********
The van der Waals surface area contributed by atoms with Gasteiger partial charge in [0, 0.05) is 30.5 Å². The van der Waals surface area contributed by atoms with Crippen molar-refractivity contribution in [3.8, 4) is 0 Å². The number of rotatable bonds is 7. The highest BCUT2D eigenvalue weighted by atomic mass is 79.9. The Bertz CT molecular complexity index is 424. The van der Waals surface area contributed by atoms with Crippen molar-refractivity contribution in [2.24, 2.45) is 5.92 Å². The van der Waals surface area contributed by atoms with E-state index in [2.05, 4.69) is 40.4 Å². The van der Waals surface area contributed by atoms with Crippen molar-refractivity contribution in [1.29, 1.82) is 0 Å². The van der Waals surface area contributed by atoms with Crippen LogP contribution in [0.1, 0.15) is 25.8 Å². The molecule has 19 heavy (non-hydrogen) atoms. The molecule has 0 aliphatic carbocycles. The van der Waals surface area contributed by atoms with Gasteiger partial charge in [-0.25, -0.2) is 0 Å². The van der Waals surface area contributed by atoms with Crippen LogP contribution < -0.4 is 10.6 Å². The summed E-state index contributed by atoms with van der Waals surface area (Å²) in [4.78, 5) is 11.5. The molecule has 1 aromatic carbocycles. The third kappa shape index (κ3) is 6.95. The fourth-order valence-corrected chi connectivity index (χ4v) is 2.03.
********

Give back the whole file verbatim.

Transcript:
The van der Waals surface area contributed by atoms with Gasteiger partial charge in [0, 0.05) is 30.5 Å². The van der Waals surface area contributed by atoms with Crippen molar-refractivity contribution in [3.8, 4) is 0 Å². The number of rotatable bonds is 7. The highest BCUT2D eigenvalue weighted by atomic mass is 79.9. The Bertz CT molecular complexity index is 424. The van der Waals surface area contributed by atoms with Crippen molar-refractivity contribution in [2.24, 2.45) is 5.92 Å². The van der Waals surface area contributed by atoms with E-state index in [2.05, 4.69) is 40.4 Å². The van der Waals surface area contributed by atoms with Crippen molar-refractivity contribution in [1.29, 1.82) is 0 Å². The van der Waals surface area contributed by atoms with Crippen LogP contribution in [0.1, 0.15) is 25.8 Å². The molecule has 19 heavy (non-hydrogen) atoms. The molecule has 0 aliphatic carbocycles. The van der Waals surface area contributed by atoms with Gasteiger partial charge in [-0.25, -0.2) is 0 Å². The van der Waals surface area contributed by atoms with Crippen LogP contribution < -0.4 is 10.6 Å². The summed E-state index contributed by atoms with van der Waals surface area (Å²) in [4.78, 5) is 11.5. The molecule has 1 aromatic carbocycles. The third kappa shape index (κ3) is 6.95. The fourth-order valence-corrected chi connectivity index (χ4v) is 2.03.